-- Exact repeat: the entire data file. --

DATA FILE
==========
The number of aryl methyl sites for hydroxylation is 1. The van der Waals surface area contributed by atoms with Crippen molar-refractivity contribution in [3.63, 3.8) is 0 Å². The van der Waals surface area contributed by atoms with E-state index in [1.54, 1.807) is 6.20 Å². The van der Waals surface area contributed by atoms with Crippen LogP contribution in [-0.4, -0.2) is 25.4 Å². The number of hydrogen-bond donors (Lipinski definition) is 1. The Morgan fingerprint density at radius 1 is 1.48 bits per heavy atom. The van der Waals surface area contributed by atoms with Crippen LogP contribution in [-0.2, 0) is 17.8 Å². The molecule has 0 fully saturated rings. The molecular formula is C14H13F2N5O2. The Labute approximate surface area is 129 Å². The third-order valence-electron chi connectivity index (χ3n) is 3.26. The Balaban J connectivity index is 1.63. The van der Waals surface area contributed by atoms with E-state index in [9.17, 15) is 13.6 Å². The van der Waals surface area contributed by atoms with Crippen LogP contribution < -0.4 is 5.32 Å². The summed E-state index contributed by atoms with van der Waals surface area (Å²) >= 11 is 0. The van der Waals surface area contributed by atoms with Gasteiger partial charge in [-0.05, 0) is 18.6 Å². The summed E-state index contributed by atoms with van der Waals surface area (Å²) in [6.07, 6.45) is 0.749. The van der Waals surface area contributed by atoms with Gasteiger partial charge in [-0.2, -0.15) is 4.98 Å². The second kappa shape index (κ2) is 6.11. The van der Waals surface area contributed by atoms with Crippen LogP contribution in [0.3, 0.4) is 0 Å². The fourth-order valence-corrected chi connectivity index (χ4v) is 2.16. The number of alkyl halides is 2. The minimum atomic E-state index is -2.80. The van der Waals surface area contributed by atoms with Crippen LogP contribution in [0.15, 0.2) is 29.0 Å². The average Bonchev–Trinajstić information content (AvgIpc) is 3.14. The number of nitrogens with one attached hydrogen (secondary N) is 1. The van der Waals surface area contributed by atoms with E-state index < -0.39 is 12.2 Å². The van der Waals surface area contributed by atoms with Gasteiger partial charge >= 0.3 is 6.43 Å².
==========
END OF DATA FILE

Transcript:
The number of aryl methyl sites for hydroxylation is 1. The van der Waals surface area contributed by atoms with Crippen molar-refractivity contribution in [3.63, 3.8) is 0 Å². The van der Waals surface area contributed by atoms with E-state index in [1.54, 1.807) is 6.20 Å². The van der Waals surface area contributed by atoms with Crippen LogP contribution in [-0.4, -0.2) is 25.4 Å². The number of hydrogen-bond donors (Lipinski definition) is 1. The Morgan fingerprint density at radius 1 is 1.48 bits per heavy atom. The van der Waals surface area contributed by atoms with Crippen LogP contribution in [-0.2, 0) is 17.8 Å². The molecule has 0 fully saturated rings. The molecular formula is C14H13F2N5O2. The Labute approximate surface area is 129 Å². The third-order valence-electron chi connectivity index (χ3n) is 3.26. The Balaban J connectivity index is 1.63. The van der Waals surface area contributed by atoms with E-state index in [9.17, 15) is 13.6 Å². The van der Waals surface area contributed by atoms with Crippen LogP contribution < -0.4 is 5.32 Å². The summed E-state index contributed by atoms with van der Waals surface area (Å²) >= 11 is 0. The van der Waals surface area contributed by atoms with Gasteiger partial charge in [-0.05, 0) is 18.6 Å². The summed E-state index contributed by atoms with van der Waals surface area (Å²) in [6.07, 6.45) is 0.749. The van der Waals surface area contributed by atoms with Gasteiger partial charge in [-0.2, -0.15) is 4.98 Å². The second kappa shape index (κ2) is 6.11. The van der Waals surface area contributed by atoms with Crippen LogP contribution in [0.3, 0.4) is 0 Å². The fourth-order valence-corrected chi connectivity index (χ4v) is 2.16. The number of alkyl halides is 2. The minimum atomic E-state index is -2.80. The van der Waals surface area contributed by atoms with Crippen LogP contribution in [0.15, 0.2) is 29.0 Å². The average Bonchev–Trinajstić information content (AvgIpc) is 3.14. The number of nitrogens with one attached hydrogen (secondary N) is 1. The van der Waals surface area contributed by atoms with E-state index < -0.39 is 12.2 Å². The van der Waals surface area contributed by atoms with Gasteiger partial charge >= 0.3 is 6.43 Å².